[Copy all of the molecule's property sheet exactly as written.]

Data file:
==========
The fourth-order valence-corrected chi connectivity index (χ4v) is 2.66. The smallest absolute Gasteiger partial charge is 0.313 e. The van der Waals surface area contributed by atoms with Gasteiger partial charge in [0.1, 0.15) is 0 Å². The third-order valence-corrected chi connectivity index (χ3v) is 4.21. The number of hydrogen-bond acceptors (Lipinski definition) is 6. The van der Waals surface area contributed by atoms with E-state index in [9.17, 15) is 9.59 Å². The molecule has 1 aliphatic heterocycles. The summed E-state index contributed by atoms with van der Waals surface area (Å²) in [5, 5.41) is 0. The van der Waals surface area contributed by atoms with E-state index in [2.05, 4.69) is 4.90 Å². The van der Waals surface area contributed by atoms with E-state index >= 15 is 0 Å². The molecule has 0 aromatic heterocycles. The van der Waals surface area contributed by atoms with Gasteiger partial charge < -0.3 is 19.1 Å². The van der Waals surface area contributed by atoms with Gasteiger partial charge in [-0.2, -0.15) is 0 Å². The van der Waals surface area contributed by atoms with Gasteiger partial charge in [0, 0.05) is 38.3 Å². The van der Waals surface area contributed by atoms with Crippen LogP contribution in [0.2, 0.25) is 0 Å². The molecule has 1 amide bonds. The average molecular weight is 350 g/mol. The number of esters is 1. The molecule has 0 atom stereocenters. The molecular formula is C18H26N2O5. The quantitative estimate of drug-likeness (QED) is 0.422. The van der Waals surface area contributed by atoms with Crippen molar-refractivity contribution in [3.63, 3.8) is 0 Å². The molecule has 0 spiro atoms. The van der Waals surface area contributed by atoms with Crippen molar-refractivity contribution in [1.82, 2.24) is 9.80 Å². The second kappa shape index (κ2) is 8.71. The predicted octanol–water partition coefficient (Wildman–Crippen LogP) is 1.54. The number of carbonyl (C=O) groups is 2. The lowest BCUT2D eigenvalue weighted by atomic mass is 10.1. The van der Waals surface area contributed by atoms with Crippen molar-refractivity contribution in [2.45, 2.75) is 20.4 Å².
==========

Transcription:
The fourth-order valence-corrected chi connectivity index (χ4v) is 2.66. The smallest absolute Gasteiger partial charge is 0.313 e. The van der Waals surface area contributed by atoms with Gasteiger partial charge in [0.1, 0.15) is 0 Å². The third-order valence-corrected chi connectivity index (χ3v) is 4.21. The number of hydrogen-bond acceptors (Lipinski definition) is 6. The van der Waals surface area contributed by atoms with E-state index in [9.17, 15) is 9.59 Å². The molecule has 1 aliphatic heterocycles. The summed E-state index contributed by atoms with van der Waals surface area (Å²) in [5, 5.41) is 0. The van der Waals surface area contributed by atoms with E-state index in [2.05, 4.69) is 4.90 Å². The van der Waals surface area contributed by atoms with E-state index >= 15 is 0 Å². The molecule has 0 aromatic heterocycles. The van der Waals surface area contributed by atoms with Gasteiger partial charge < -0.3 is 19.1 Å². The van der Waals surface area contributed by atoms with Gasteiger partial charge in [-0.2, -0.15) is 0 Å². The van der Waals surface area contributed by atoms with Gasteiger partial charge in [0, 0.05) is 38.3 Å². The van der Waals surface area contributed by atoms with Crippen LogP contribution in [0.2, 0.25) is 0 Å². The molecule has 1 amide bonds. The average molecular weight is 350 g/mol. The number of esters is 1. The molecule has 0 atom stereocenters. The molecular formula is C18H26N2O5. The quantitative estimate of drug-likeness (QED) is 0.422. The van der Waals surface area contributed by atoms with Crippen molar-refractivity contribution in [3.63, 3.8) is 0 Å². The molecule has 0 spiro atoms. The van der Waals surface area contributed by atoms with Crippen molar-refractivity contribution in [1.82, 2.24) is 9.80 Å². The second kappa shape index (κ2) is 8.71. The predicted octanol–water partition coefficient (Wildman–Crippen LogP) is 1.54. The number of carbonyl (C=O) groups is 2. The lowest BCUT2D eigenvalue weighted by atomic mass is 10.1. The van der Waals surface area contributed by atoms with Crippen molar-refractivity contribution in [2.45, 2.75) is 20.4 Å².